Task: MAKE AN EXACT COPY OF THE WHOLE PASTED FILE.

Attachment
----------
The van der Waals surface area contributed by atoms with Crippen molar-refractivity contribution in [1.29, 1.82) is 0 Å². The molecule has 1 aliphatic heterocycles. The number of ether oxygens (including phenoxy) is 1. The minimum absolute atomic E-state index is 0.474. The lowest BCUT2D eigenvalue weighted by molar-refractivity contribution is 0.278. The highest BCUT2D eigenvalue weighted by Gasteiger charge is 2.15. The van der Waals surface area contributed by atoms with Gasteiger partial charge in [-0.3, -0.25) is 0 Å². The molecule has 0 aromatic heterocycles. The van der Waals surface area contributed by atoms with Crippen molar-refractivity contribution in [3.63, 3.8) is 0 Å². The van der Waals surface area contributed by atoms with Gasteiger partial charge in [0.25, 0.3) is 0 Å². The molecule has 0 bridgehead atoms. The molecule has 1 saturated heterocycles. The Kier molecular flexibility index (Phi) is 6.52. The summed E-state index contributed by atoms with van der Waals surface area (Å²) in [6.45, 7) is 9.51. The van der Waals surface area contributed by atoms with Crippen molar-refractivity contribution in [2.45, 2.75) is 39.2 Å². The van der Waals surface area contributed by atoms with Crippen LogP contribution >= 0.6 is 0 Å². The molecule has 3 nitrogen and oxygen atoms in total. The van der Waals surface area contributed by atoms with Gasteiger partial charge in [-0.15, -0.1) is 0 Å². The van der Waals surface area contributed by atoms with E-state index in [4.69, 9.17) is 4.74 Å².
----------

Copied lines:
The van der Waals surface area contributed by atoms with Crippen molar-refractivity contribution in [1.29, 1.82) is 0 Å². The molecule has 1 aliphatic heterocycles. The number of ether oxygens (including phenoxy) is 1. The minimum absolute atomic E-state index is 0.474. The lowest BCUT2D eigenvalue weighted by molar-refractivity contribution is 0.278. The highest BCUT2D eigenvalue weighted by Gasteiger charge is 2.15. The van der Waals surface area contributed by atoms with Gasteiger partial charge in [-0.3, -0.25) is 0 Å². The molecule has 0 aromatic heterocycles. The van der Waals surface area contributed by atoms with Crippen molar-refractivity contribution in [3.63, 3.8) is 0 Å². The van der Waals surface area contributed by atoms with Gasteiger partial charge in [0.25, 0.3) is 0 Å². The molecule has 0 bridgehead atoms. The molecule has 1 saturated heterocycles. The Kier molecular flexibility index (Phi) is 6.52. The summed E-state index contributed by atoms with van der Waals surface area (Å²) in [6.45, 7) is 9.51. The van der Waals surface area contributed by atoms with Crippen molar-refractivity contribution in [2.45, 2.75) is 39.2 Å². The van der Waals surface area contributed by atoms with Crippen LogP contribution >= 0.6 is 0 Å². The molecule has 3 nitrogen and oxygen atoms in total. The van der Waals surface area contributed by atoms with Gasteiger partial charge in [-0.15, -0.1) is 0 Å². The van der Waals surface area contributed by atoms with E-state index in [4.69, 9.17) is 4.74 Å².